Sylvia Plath’s poem “Daddy,” shows the victimization of the speaker as she tries to pull away from her father’s force that is haunting her. Plath crafts her text with very vivid imagery and metaphors pertaining to the Holocaust. The poem repeats in 5-line stanzas with a meter and rhyme scheme. This resembles the structure of a nursery rhyme. The poem is written in first person and the speaker is a girl who is a daughter. The poem deals with a girl’s strong attachment to her father who has passed away. This has caused her a lot of sadness in her life. The speaker struggles throughout the poem to be “through,” with her father even though he is always on her mind. The poem’s structure and form creates a psychological control in the poem and exposes the struggle and victimization that the speaker feels. Roger Platizky published a review in Explicator in 1997 that exposes the effect the poem’s structure has. The image of victimization occurs throughout the poem through the structure, word usage, and use of metaphors. This can be seen by the word usage of “Nazis, swastikas, barbed wire, fascists, brutes, devils, and vampires” (Platizky 1). Roger Platizky explains that the use of these words are very frantic, imposing, and vituperative which makes it seem more out of control then it really is (1). Plath’s use of end-stopped lines in certain spots alludes to the speaker giving and taking control of her thoughts. Of the 80 lines, 37 of them are end-stopped, which is unlike the patterns of images which keep piling up one after another (1). The stanzas that have the most end-stopped lines such as these lines 7, 14, and 16, “You died before I had time/I used to pray to recover you/In the German tongue, in the Polish town” (Plath). Lines 7, 14, and 16 are alluding to negative things such as torturers, concentration camps, and vampires (1). Platizky explains that the stanzas with the least such as lines 1, “You do not do, you do not do,” and line 11 “And a head in the freaking Atlantic,” that they “characteristically show more ambivalence toward victimization. In effect, the speaker takes away some of the power of her alleged tormenters by end stopping their lines” (1). This is also seen by Plath’s use of enjambment, which relaxes the force of masculine rhymes that end most of her stanzas. Plath’s use of structure exposes the sadness and confliction towards the speaker’s father. “Daddy,” serves as a type of confession and examination of the speaker’s father’s influence on her. The speaker explains the different things that her father was to her. The speaker refers to herself as a foot and her father as a black shoe in which she has lived for so long in the lines: “Any more, black shoe/In which I have lived like a foot/For thirty years, poor and white” (Plath). This exposes that her father was someone who she relied on and someone who protected her and that she felt protected by even though he is no longer living. The speaker felt protected in his memory even though it was consuming her. Throughout the poem she struggles with letting him go even though she knows she needs too. The speaker also refers to her father as being God-like. Even after he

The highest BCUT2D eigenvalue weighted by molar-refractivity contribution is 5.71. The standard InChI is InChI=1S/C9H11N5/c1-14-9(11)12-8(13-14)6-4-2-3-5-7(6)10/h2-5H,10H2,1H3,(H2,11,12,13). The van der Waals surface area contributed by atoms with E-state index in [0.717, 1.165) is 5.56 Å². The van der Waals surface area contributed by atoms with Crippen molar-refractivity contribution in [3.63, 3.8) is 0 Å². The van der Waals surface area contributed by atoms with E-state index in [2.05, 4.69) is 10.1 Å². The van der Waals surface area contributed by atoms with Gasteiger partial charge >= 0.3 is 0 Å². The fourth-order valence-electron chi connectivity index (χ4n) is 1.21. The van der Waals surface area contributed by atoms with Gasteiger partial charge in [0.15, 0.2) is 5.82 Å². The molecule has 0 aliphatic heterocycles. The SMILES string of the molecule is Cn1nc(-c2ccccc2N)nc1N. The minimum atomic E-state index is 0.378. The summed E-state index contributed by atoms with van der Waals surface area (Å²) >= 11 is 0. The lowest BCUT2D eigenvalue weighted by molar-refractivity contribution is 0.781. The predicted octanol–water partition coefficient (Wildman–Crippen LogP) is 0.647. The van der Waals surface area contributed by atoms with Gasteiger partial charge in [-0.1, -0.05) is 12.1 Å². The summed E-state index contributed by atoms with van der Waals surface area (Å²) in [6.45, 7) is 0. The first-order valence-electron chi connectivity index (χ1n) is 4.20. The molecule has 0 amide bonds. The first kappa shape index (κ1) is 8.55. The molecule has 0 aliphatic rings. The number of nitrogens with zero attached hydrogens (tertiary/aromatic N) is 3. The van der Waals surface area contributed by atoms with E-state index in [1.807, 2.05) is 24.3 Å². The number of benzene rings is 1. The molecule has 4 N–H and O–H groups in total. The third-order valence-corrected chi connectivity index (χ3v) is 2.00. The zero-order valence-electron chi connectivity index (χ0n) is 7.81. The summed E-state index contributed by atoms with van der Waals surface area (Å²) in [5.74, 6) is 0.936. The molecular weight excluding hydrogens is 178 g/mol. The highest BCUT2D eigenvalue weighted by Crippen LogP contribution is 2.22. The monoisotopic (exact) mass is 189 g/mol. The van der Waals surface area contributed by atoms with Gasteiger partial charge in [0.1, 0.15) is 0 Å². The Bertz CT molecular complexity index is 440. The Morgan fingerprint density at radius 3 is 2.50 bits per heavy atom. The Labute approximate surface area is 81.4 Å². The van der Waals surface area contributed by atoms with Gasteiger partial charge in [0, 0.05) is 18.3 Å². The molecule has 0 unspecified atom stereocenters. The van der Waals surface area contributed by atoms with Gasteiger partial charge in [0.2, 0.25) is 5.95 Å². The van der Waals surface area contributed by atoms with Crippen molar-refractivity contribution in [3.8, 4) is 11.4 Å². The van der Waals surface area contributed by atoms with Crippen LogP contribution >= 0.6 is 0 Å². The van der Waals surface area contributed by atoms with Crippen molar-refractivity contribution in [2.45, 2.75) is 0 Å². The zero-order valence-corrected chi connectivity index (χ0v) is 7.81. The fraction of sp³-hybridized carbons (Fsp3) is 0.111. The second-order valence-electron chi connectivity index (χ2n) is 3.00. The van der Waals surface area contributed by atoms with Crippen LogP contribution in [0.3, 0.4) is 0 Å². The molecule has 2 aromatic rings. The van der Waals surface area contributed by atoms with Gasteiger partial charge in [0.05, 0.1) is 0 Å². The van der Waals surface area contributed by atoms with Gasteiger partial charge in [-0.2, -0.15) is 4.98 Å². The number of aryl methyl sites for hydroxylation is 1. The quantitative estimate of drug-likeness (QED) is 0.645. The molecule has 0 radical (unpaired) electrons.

period it was created.
Sylvia Plath’s Daddy and The Applicant is an embodiment of the 1950’s war paradigm. Her confessional style of poetry displays an intensified questioning of life with a strong sense of fatalism. Plath’s poetry subverts traditional conventions, criticising aspects of her society like the portrayal of women, gender ideals and traditional family. Focusing on Daddy and The Applicant, Plath explores these themes through countless techniques.
Sylvia Plath felt entrapped in society’s…
John Mark Goeke
In Sylvia Plath’s poem, “Mirrors”, what at first seems to be a clever riddle is later revealed as
far more significant through Plath’s effective utilization of an inanimate object (a mirror, none